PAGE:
US7301002Sep 10, 2004Nov 27, 2007Sandia CorporationSulfonated polyphenylene polymers
US20040068139 *Nov 26, 2001Apr 8, 2004Masako OkanumaAromatic carboxylic acids, acid halides thereof and processes for preparing both
US20100168346 *Mar 6, 2007Jul 1, 2010Jae-Suk LeeSulfonated Poly (Arylene Ether) Containing Crosslinkable Moiety at End Group, Method of Manufacturing the Same, and Polymer Electrolyte Membrane Using the Sulfonated Poly (Arylene Ether) and the Method
EP0251357A1 *May 18, 1987Jan 7, 1988Shell Internationale Research Maatschappij B.V.Engineering thermoplastics containing pendant benzocyclobutene groups
EP1346975A1 *Nov 26, 2001Sep 24, 2003Sumitomo Bakelite Co., Ltd.Aromatic carboxylic acids, acid halides thereof and processes for preparing both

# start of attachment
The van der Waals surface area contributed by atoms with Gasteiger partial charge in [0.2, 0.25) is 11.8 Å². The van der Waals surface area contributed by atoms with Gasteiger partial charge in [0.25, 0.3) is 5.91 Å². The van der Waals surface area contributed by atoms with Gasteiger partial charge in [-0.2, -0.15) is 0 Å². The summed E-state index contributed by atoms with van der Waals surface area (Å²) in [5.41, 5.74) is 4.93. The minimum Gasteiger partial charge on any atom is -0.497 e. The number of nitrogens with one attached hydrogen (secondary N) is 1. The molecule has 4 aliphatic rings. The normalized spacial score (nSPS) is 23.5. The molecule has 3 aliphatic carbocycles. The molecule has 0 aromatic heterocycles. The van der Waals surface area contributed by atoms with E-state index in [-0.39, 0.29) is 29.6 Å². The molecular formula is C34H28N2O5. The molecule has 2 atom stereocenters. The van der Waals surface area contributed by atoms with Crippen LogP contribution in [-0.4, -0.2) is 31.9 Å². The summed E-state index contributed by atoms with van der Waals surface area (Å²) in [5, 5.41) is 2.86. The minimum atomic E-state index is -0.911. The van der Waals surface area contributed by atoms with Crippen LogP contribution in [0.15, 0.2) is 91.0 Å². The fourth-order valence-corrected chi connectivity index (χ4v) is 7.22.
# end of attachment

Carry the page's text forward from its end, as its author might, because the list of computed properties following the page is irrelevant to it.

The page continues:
WO2002042251A1 *Nov 26, 2001May 30, 2002Takashi EnokiAromatic carboxylic acids, acid halides thereof and processes for preparing both
Classifications
U.S. Classification525/535, 528/174, 528/176, 525/534, 528/192, 528/173, 528/209, 562/855, 528/171, 526/285, 528/206
International ClassificationC07C59/68, C08G65/48, C07C65/21, C07C65/28, C08G63/91, C08G63/688
Cooperative ClassificationC07C65/28, C08G65/48, C07C59/68, C07C65/21, C08G63/6888, C08G63/918
European ClassificationC07C65/21, C08G65/48, C07C65/28, C08G63/688D4, C07C59/68, C08G63/91D4
Legal Events
DateCodeEventDescription
May 23, 1984ASAssignment
Owner name: UNITED STATES OF AMERICA AS REPRESENTED BY THE ADM
Free format text: ASSIGNMENT OF ASSIGNORS INTEREST.;ASSIGNORS:HERGENROTHER, PAUL M.;JENSEN, BRIAN J.;REEL/FRAME:004264/0674
Effective date: 19840517
Owner name: UNITED STATES OF AMERICA AS REPRESENTED BY THE ADM
Free format text: ASSIGNMENT OF ASSIGNORS INTEREST;ASSIGNORS:HERGENROTHER, PAUL M.;JENSEN, BRIAN J.;REEL/FRAME:004264/0674
Effective date: 19840517
Dec 5, 1989REMIMaintenance fee reminder mailed
May 6, 1990LAPSLapse for failure to pay maintenance fees
Jul 17, 1990FPExpired due to failure to pay maintenance fee
Effective date: 19900506